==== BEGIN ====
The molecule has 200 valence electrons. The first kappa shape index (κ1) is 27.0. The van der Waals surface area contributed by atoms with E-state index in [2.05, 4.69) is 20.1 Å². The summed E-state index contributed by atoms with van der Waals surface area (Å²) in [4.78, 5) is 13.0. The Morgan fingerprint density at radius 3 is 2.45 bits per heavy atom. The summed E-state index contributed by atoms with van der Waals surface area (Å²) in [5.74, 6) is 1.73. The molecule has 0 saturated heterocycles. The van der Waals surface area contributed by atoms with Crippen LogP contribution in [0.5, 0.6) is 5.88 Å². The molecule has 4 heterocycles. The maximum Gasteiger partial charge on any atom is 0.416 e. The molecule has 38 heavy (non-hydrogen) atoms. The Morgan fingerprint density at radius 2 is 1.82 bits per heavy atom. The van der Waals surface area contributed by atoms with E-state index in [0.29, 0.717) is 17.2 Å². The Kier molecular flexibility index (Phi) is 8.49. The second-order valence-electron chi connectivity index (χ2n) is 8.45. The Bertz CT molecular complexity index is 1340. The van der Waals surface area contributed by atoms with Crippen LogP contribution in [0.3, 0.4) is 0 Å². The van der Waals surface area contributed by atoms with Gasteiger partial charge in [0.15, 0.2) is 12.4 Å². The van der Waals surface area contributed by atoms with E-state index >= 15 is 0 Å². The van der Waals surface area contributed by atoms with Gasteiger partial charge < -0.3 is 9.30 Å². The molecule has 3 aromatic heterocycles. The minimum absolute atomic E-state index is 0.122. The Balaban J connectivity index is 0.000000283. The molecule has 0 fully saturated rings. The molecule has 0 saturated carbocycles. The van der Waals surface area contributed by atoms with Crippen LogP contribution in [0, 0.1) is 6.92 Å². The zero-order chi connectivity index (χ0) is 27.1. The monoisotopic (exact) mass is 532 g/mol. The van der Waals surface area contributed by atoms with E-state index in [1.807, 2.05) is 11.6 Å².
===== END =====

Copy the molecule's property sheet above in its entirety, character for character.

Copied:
The molecule has 200 valence electrons. The first kappa shape index (κ1) is 27.0. The van der Waals surface area contributed by atoms with E-state index in [2.05, 4.69) is 20.1 Å². The summed E-state index contributed by atoms with van der Waals surface area (Å²) in [4.78, 5) is 13.0. The Morgan fingerprint density at radius 3 is 2.45 bits per heavy atom. The summed E-state index contributed by atoms with van der Waals surface area (Å²) in [5.74, 6) is 1.73. The molecule has 0 saturated heterocycles. The van der Waals surface area contributed by atoms with Crippen LogP contribution in [0.5, 0.6) is 5.88 Å². The molecule has 4 heterocycles. The maximum Gasteiger partial charge on any atom is 0.416 e. The molecule has 38 heavy (non-hydrogen) atoms. The Morgan fingerprint density at radius 2 is 1.82 bits per heavy atom. The van der Waals surface area contributed by atoms with E-state index in [0.29, 0.717) is 17.2 Å². The Kier molecular flexibility index (Phi) is 8.49. The second-order valence-electron chi connectivity index (χ2n) is 8.45. The Bertz CT molecular complexity index is 1340. The van der Waals surface area contributed by atoms with Crippen LogP contribution in [0.3, 0.4) is 0 Å². The van der Waals surface area contributed by atoms with Gasteiger partial charge in [0.15, 0.2) is 12.4 Å². The van der Waals surface area contributed by atoms with E-state index >= 15 is 0 Å². The van der Waals surface area contributed by atoms with Gasteiger partial charge < -0.3 is 9.30 Å². The molecule has 3 aromatic heterocycles. The minimum absolute atomic E-state index is 0.122. The Balaban J connectivity index is 0.000000283. The molecule has 0 fully saturated rings. The molecule has 0 saturated carbocycles. The van der Waals surface area contributed by atoms with Crippen LogP contribution in [0, 0.1) is 6.92 Å². The zero-order chi connectivity index (χ0) is 27.1. The monoisotopic (exact) mass is 532 g/mol. The van der Waals surface area contributed by atoms with E-state index in [1.807, 2.05) is 11.6 Å².